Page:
Note: This story was updated on Nov. 7 to reflect the current status of budget negotiations for 2024.

The Nov. 17 deadline is fast approaching for Congress to pass a budget — or another continuing resolution — for 2024 to avoid a government shutdown.

If Congress fails to fund the government by the time its continuing resolution expires next week, will federal employees still get a raise on Jan. 1?

Lawmakers have less than two weeks to finalize a 2024 spending deal after Congress passed a short-term CR in September. Another one, if passed, may punt the deadline again.

Last year, Congress faced a similar dilemma, raising questions about what happens to federal employees’ pay raises that are usually approved annual. For 2023, employees received an across-the-board pay raise of 4.1% plus a 0.5% locality pay adjustment.

At the time, experts told Federal Times that whether or not Congress passed a stopgap bill or put an end once and for all to deliberation via a final spending package, the federal pay raise was likely to take effect as proposed by President President Joe Biden in late August 2022, according to John Hatton, who leads policy and programs at the National Active and Retired Federal Employees Association.

“Whether it’s a continuing resolution or even the full-year appropriations bill, if that’s silent on federal pay for the next year, or if it doesn’t have anything explicit on the pay raise, the pay raise will go into effect,” Hatton said in an interview last year.

For 2024, Biden’s proposed pay raise includes a 5.2% pay raise, which will be final upon issuing an executive order that will go into effect at the start of the calendar year. Customarily, that order is signed before the end of December, usually in the last week but possibly sooner.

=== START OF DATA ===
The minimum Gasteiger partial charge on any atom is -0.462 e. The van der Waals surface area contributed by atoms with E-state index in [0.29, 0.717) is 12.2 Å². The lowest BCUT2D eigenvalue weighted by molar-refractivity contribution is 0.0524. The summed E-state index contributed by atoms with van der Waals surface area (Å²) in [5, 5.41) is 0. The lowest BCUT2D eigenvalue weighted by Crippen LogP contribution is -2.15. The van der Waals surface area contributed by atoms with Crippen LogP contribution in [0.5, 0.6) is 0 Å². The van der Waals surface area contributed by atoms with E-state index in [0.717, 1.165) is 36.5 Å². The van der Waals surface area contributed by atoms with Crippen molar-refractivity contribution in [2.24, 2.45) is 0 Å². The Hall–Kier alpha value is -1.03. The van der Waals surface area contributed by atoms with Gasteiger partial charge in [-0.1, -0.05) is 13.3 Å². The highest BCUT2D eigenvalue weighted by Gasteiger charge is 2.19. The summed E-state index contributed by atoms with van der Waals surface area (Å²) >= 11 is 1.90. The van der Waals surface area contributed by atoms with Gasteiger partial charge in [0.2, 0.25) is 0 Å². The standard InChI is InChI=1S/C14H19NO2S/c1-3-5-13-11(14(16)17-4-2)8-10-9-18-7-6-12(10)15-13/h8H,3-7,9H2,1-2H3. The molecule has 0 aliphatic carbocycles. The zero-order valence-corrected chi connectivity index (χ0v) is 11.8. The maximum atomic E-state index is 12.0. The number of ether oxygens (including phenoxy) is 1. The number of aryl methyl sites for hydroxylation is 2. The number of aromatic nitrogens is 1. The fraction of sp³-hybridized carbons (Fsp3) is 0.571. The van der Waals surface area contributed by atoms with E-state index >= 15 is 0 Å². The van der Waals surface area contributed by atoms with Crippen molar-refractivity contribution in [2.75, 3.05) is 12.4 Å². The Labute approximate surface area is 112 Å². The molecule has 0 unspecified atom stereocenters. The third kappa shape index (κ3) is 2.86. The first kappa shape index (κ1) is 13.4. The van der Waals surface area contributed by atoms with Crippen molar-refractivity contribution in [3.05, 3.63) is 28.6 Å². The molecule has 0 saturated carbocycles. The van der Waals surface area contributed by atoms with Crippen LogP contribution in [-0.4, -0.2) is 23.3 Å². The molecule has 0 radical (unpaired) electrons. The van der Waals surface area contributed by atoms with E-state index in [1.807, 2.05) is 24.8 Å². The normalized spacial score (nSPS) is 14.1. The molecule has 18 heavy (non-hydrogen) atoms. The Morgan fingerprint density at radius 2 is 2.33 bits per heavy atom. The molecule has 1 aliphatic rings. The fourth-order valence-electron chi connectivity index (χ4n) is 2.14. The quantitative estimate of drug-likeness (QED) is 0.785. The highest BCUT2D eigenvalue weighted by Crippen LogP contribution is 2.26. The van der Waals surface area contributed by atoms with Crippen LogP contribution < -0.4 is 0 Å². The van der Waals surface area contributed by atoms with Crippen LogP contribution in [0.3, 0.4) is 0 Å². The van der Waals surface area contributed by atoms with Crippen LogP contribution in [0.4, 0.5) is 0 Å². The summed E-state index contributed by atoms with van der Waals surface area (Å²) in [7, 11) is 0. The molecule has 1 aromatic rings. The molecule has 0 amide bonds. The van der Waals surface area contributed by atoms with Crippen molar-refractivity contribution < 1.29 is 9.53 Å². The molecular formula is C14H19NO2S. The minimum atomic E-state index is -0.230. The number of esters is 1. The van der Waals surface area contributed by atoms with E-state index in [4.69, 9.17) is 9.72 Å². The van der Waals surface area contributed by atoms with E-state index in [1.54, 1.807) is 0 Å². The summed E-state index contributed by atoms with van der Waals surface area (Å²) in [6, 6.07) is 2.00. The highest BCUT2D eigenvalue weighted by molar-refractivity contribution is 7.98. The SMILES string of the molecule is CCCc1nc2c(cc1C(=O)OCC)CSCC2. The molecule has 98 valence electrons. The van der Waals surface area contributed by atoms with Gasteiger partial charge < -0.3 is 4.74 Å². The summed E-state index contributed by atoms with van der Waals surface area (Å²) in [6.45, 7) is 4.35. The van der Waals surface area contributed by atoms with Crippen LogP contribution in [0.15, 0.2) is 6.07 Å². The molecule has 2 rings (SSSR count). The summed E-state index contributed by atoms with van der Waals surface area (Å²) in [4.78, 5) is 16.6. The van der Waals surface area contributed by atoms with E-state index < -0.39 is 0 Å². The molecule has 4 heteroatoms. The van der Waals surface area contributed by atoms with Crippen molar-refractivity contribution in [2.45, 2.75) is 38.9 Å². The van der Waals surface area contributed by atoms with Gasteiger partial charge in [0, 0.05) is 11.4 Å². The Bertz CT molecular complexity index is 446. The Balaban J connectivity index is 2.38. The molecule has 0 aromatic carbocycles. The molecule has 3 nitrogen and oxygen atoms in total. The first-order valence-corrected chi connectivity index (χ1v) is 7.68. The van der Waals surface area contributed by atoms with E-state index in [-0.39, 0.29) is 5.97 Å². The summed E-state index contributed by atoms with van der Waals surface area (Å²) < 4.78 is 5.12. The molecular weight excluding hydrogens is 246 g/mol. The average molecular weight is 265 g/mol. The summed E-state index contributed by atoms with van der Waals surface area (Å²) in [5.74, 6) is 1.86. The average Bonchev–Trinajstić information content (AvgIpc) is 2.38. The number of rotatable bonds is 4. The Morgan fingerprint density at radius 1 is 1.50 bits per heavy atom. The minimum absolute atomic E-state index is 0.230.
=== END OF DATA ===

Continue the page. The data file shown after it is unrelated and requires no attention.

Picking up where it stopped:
Congress can dictate what the federal pay raise is in the appropriations bills, a CR or the annual Financial Services and General Government bill. If it doesn’t interfere, it automatically defer’s to the President’s authority.

Last year, Hatton said there were few indications that anyone in Congress was fighting that.

Congress’ silence also means it’s less likely to propose a higher raise than what the White House put forth, even though federal employee groups and unions have advocated that to offset inflation.

In generally, if a CR is passed, that doesn’t mean the pay raise will automatically be stripped.

The bottom line is once the executive order is signed for COLAs, the pay increase is approved, whether or not lawmakers used a CR or omnibus.

Up to agencies to implement

Some agencies use funding for staffing more than others, so that can have differing degrees of impact on agencies.

If the funding is under a CR, agencies will have fewer resources available elsewhere because they need to make room in their budgets for the pay increase.

In short, if the President issues an executive order saying pay raises must go up, agencies cannot refuse it, Hatton said in the interview.

There have been close calls in the past with regard to Congress’ budget negotiations and pay raises.

In 2018, former President Donald Trump initially said he would not give a raise to federal employees. It wasn’t until mid-February of 2019 that Trump signed the spending package to avoid a shutdown that allowed for a 1.9% civilian employee pay raise to be applied retroactively.

Federal Times reported that Congress can pass a CR with an anomaly, a component of the legislation that funds the government beyond previous levels, to increase federal pay if none is provided for by the president.

Once the pay raise officially takes effect for January, the next step is for the Office of Personnel Management to publish updated pay and locality tables.

Congress can cancel or change the president’s approved pay increase as it wishes, but that would have to be done through legislation as well.

Correction: A previous version of this article misattributed information regarding how pay raises are implemented.

Molly Weisner is a staff reporter for Federal Times where she covers labor, policy and contracting pertaining to the government workforce. She made previous stops at USA Today and McClatchy as a digital producer, and worked at The New York Times as a copy editor. Molly majored in journalism at the University of North Carolina at Chapel Hill.

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